Health authorities said on Tuesday they believe a Covid cluster at a Tuen Mun eatery has ended, but warned of new outbreaks which could be linked to it.
One additional infection linked to the Victoria Harbour restaurant was reported, bringing the tally to almost 50 cases.
In response to media enquiries, the Food and Environmental Hygiene Department (FEHD) said it had instituted prosecutions against the eatery's owner for failing to comply with requirements under the vaccine pass scheme, and making changes to the restaurant's ventilation system without permission.
The restaurant was also told to suspend dine-in services after 6pm for two weeks from last Friday, and at other times only two people at most can sit at one table.
Albert Au from the Centre for Health Protection (CHP) said officials suspect there could be other outbreaks linked to the Tuen Mun cluster, including one at the Jade Garden restaurant in Mong Kok.
"Two customers [suspected with] BA.2.12.1, who're related to the Tuen Mun restaurant, had patronised the restaurant in Mong Kok. So far, we have identified four cases. We will follow up [on] the remaining customers who had patronised this restaurant on June 19 to see if there are further cases," Au said.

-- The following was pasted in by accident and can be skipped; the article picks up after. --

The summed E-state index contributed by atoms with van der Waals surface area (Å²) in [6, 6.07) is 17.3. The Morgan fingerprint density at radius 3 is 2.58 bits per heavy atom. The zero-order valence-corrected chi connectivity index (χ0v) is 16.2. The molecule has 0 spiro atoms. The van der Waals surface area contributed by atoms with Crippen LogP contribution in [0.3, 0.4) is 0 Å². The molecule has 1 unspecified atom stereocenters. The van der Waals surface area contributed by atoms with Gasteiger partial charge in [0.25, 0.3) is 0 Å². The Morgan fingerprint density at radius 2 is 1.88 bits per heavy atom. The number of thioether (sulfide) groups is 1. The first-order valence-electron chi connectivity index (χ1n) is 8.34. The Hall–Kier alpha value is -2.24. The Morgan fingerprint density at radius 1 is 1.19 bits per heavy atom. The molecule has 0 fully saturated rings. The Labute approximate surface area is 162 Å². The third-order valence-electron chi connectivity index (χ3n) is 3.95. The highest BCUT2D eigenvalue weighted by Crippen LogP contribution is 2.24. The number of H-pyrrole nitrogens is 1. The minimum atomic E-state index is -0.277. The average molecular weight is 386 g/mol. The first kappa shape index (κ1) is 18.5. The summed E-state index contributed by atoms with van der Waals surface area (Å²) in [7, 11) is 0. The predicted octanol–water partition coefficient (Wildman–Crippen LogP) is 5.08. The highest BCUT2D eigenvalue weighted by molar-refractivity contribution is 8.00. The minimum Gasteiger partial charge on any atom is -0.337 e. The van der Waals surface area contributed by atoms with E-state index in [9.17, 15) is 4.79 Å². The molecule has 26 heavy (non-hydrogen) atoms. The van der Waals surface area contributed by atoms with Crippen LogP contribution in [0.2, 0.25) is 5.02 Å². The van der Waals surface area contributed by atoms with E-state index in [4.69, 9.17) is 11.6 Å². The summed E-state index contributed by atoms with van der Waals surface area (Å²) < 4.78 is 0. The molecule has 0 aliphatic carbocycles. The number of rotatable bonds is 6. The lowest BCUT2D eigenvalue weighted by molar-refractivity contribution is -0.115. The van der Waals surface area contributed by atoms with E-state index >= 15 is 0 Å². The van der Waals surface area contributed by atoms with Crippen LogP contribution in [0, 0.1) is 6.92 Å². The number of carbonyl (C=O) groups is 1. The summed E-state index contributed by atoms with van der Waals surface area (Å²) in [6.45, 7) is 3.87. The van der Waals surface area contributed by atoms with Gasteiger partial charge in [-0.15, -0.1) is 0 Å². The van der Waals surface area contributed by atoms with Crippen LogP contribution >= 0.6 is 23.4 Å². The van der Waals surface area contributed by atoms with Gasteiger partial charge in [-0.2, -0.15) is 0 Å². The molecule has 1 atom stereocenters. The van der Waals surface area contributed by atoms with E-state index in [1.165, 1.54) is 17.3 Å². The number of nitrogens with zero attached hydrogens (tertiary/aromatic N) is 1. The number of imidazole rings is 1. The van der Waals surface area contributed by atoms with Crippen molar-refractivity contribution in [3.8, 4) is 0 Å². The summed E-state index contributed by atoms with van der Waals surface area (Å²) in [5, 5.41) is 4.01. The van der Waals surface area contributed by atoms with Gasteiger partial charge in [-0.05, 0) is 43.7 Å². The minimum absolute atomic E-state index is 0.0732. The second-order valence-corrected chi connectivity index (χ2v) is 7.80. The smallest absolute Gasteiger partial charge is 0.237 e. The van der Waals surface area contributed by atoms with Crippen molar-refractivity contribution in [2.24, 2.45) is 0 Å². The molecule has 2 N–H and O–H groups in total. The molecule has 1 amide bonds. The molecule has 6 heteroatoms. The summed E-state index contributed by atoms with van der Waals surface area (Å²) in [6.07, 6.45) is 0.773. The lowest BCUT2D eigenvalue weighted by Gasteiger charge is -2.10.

"We have informed the FEHD to carry out inspection on the ventilation and also this restaurant to see if there are any irregularities."
In total, there were 1,533 new local coronavirus cases and 152 imported infections, while one more Covid patient has died.
Separately, a chief manager of the Hospital Authority, Lau Ka-hin, said sending infected elderly care home residents and their close contacts to quarantine facilities remains necessary.
His comment came after a geriatric specialist voiced support for the idea of quarantining elderly care home residents who are close contacts of Covid patients on site, rather than sending them to AsiaWorld-Expo.
"If the patients were admitted to the quarantine centre, [or] the holding centre for isolation, there's a medical post there. We can provide medical services, including the prescription of oral antivirals to the patients as soon as possible, in order to prevent the further deterioration, as well as the death of the patients," Lau said.
"These measures are good to the patients themselves, as well as to the residents who are still inside the old age homes."